In your recent blog posting, you suggest, in your sixth simple truth, the consolidation of local plans. You say:I thank Chris for sending me this feedback and he's right, local plans and governments will fight like cats and dogs to preserve their autonomy.It's simply mind-boggling to see a bunch of city and county plans that are severely underfunded, bankrupting their communities and jeopardizing vital public services. Both Congress and the Senate need to introduce a bill to consolidate all these plans and have them managed by existing or (preferably) new state public plans.While consolidation would most probably be a good thing, it is not something that can be forced by the US Congress, due to states’ rights under the Constitution. It will be up to the various state legislatures to accomplish this, and I have a lot of evidence that it will not happen.
Some states already have one or more statewide plans for local government employees, for example: Utah, Missouri, Texas, Colorado, Virginia, North Dakota and Rhode Island. Other states have no such system, for example: Florida, Pennsylvania, Massachusetts. Despite the obvious inefficiencies of not consolidating, these two different approaches have existed side by side almost unchanged for at least thirty years.
Even in states with consolidated statewide systems covering local government pension plans, there are almost always exceptions. For example, Texas has the Texas Municipal Retirement System, larger cities are allowed to maintain their own separate plans, so we have separate plans for Dallas, Houston, Austin, El Paso, etc. Further, firefighters are excluded from this arrangement. Rhode Island, much in the news lately, has a plan for municipalities and police/fire districts, but Providence, Warwick and about 20 smaller communities maintain their own plans. Missouri K12 teachers and other K12 school employees are covered by statewide plans, except that St. Louis and Kansas City maintain their own plans for teachers and school employees. I’m only aware of a couple of isolated instances where there has been any move towards consolidation in the last thirty years: Denver being merged into Colorado PERA and Minneapolis into the Minnesota statewide plan.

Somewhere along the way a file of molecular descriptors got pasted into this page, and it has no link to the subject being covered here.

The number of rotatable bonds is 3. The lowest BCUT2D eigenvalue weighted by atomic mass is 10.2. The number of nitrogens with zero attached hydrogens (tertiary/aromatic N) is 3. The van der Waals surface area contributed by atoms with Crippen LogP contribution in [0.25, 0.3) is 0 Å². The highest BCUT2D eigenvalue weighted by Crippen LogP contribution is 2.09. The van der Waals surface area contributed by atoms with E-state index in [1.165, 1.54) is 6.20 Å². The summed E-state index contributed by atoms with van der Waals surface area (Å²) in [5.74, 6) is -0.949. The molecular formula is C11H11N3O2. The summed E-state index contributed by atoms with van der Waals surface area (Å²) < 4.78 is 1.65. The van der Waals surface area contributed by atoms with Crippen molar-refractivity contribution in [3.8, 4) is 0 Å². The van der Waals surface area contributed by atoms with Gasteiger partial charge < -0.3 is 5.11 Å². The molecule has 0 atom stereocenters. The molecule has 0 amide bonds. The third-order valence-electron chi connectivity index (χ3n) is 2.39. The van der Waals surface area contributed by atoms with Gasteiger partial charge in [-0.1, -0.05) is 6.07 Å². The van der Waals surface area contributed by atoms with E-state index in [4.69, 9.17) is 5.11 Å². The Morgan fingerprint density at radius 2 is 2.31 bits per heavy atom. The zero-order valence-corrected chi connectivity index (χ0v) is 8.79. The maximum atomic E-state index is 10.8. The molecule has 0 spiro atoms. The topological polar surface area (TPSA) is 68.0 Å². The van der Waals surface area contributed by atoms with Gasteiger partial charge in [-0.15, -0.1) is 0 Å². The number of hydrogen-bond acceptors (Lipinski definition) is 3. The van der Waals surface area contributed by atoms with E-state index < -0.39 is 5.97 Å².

I used to see the inefficiency inherent in having hundreds of separate plans, as in Florida and Pennsylvania, but I was never successful in getting this changed anywhere. There are significant issues involving equity for the individual cities, and it’s a far from trivial task. It could be done, probably most effectively by starting a new combined system for all future new hires and waiting for the older systems to age away. However, the political ramifications are significant, and I don’t see it happening.
While there are reasons for believing that a single statewide plan will usually be run better than a multitude of local plans, it isn’t always so. And in my experience, both the local plan and the local government will fight like the clichéd cats and dogs for their autonomy.
But what is in the best interests of plan sponsors, workers and taxpayers? Here, there is no doubt in my mind that larger, more transparent and more accountable defined-benefit plans are much better than having hundreds of smaller, dispersed plans all over the place, many of which are badly managed and chronically underfunded.
By the way, we have the same problem in Canada, you just don't hear about it because nobody pays attention to all these local plans until a crisis hits and exposes their dire state.
Below, Max Keiser and co-host, Stacy Herbert, discuss feeding frenzy on Wall Street where sharks are taking a bite out of pension funds. Nice clip except Wall Street makes great white sharks look like goldfish.